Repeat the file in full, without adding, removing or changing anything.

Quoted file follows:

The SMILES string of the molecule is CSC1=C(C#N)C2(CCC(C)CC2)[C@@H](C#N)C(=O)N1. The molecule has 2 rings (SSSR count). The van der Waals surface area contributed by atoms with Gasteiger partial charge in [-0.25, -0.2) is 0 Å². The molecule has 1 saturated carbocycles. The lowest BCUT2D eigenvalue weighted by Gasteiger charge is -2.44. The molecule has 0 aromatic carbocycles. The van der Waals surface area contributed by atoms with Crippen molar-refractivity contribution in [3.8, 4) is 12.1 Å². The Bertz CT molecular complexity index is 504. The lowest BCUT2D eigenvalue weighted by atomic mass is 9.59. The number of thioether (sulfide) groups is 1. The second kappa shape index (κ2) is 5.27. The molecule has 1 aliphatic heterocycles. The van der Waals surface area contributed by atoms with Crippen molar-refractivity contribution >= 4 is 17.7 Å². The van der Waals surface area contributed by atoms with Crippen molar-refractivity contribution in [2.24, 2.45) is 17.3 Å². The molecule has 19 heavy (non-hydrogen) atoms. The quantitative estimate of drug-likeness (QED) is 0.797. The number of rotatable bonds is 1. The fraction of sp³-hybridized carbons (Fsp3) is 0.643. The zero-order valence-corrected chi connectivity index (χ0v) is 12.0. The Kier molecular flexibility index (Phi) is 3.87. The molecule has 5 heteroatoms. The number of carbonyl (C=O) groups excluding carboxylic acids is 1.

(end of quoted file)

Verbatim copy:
The SMILES string of the molecule is CSC1=C(C#N)C2(CCC(C)CC2)[C@@H](C#N)C(=O)N1. The molecule has 2 rings (SSSR count). The van der Waals surface area contributed by atoms with Gasteiger partial charge in [-0.25, -0.2) is 0 Å². The molecule has 1 saturated carbocycles. The lowest BCUT2D eigenvalue weighted by Gasteiger charge is -2.44. The molecule has 0 aromatic carbocycles. The van der Waals surface area contributed by atoms with Crippen molar-refractivity contribution in [3.8, 4) is 12.1 Å². The Bertz CT molecular complexity index is 504. The lowest BCUT2D eigenvalue weighted by atomic mass is 9.59. The number of thioether (sulfide) groups is 1. The second kappa shape index (κ2) is 5.27. The molecule has 1 aliphatic heterocycles. The van der Waals surface area contributed by atoms with Crippen molar-refractivity contribution >= 4 is 17.7 Å². The van der Waals surface area contributed by atoms with Crippen molar-refractivity contribution in [2.24, 2.45) is 17.3 Å². The molecule has 19 heavy (non-hydrogen) atoms. The quantitative estimate of drug-likeness (QED) is 0.797. The number of rotatable bonds is 1. The fraction of sp³-hybridized carbons (Fsp3) is 0.643. The zero-order valence-corrected chi connectivity index (χ0v) is 12.0. The Kier molecular flexibility index (Phi) is 3.87. The molecule has 5 heteroatoms. The number of carbonyl (C=O) groups excluding carboxylic acids is 1.